Are Leveraged ETFs Just Double-or-Nothing Bets?

Volatility makes leveraged ETFs unsuitable for most investors.

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But look what happens to its total position: It now has $102 million in assets and $100 million in debt, for a total of $202 million. To maintain a 200 percent leverage ratio, it needs either to borrow an additional $2 million (to maintain total exposure of $204 million) or it can take the $2 million in Day 1 gains off the table. In either case, it would be "rebalancing" to maintain its promised leverage ratio. If it did not rebalance every day, the changing portfolio value would quickly make it impossible to predict returns relative the underlying index.

Exacerbating the rebalancing problem, there is a powerful headwind created by simple math. When a stock falls 10 percent, you need an 11 percent gain to make up the loss. Likewise, you need a 25 percent gain to make up for a 20 percent decline. The S&P 500 might indeed gain 10 percent over the next three months, but along the way it will most likely slip sharply on some trading days—1.5 percent here, 2 percent there. Over the three months, those declines will eat up a lot of the gains.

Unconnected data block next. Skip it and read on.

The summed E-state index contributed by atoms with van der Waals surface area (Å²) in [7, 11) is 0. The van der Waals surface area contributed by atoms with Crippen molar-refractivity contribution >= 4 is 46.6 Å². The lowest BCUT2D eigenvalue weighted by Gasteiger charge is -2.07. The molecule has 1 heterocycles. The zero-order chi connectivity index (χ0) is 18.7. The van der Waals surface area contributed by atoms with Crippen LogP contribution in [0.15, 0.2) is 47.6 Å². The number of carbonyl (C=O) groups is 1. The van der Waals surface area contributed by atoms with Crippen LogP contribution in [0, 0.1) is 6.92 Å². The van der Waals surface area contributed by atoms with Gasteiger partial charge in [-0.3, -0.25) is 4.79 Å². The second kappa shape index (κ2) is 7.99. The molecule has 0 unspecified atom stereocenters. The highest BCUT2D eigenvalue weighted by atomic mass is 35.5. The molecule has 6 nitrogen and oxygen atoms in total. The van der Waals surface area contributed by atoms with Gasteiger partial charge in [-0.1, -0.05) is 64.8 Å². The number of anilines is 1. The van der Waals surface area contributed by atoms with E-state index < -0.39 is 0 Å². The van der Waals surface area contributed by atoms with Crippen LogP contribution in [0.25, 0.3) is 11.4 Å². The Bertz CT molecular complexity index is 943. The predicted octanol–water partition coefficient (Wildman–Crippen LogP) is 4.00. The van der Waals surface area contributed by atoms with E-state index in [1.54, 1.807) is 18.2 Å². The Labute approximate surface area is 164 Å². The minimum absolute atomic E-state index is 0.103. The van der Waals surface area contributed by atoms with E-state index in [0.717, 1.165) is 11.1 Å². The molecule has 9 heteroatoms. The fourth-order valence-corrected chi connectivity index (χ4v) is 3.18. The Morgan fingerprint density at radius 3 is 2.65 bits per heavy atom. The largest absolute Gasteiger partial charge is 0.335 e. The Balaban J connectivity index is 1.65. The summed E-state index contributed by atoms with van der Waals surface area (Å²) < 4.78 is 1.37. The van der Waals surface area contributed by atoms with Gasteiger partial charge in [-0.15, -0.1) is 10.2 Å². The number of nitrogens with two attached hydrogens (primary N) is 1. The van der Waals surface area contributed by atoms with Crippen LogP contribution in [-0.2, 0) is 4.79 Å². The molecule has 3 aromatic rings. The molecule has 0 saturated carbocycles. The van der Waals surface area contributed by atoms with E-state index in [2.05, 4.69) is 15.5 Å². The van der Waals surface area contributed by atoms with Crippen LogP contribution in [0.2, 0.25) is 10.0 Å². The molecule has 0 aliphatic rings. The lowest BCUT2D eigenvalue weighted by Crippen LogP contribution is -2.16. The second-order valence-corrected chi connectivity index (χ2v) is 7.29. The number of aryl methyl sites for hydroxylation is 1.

And that's where the naïve investor gets nailed. "You can make the bet correctly—the S&P was actually up 10 percent," says Nadig of IndexUniverse. "But if the way it got there was on a bumpy road, these daily-reset products will kill you."

The only way you're likely to double the performance of the S&P over the three months with your 200 percent leveraged fund is if the index rises in something close to a straight line. But straight lines are not very common in any universe where most of us are likely to invest, and most of us don't have the wherewithal to rebalance our portfolios every day.

Even the folks at Direxion, a major issuer of leveraged ETFs, agree that they're not for most investors. "If you're someone with a long-term buy-and-hold objective, they're definitely not suited for you," says Andy O'Rourke, Direxion's chief marketing officer. "These are trading vehicles. They're for people trying to trade the market on a short-term basis."

There's another hurdle as well: taxes. "If the end investor wants to use [a leveraged ETF] appropriately, they have to trade every single day," says Paul Justice, Morningstar's director of ETF research for North America. "That means any of the gains you capture are going to be taxed under short-term capital gains." While long-term capital gains are taxed at 15 percent, short-term trading gains can be taxed at a hefty 35 percent—a formidable obstacle for even the most savvy trader.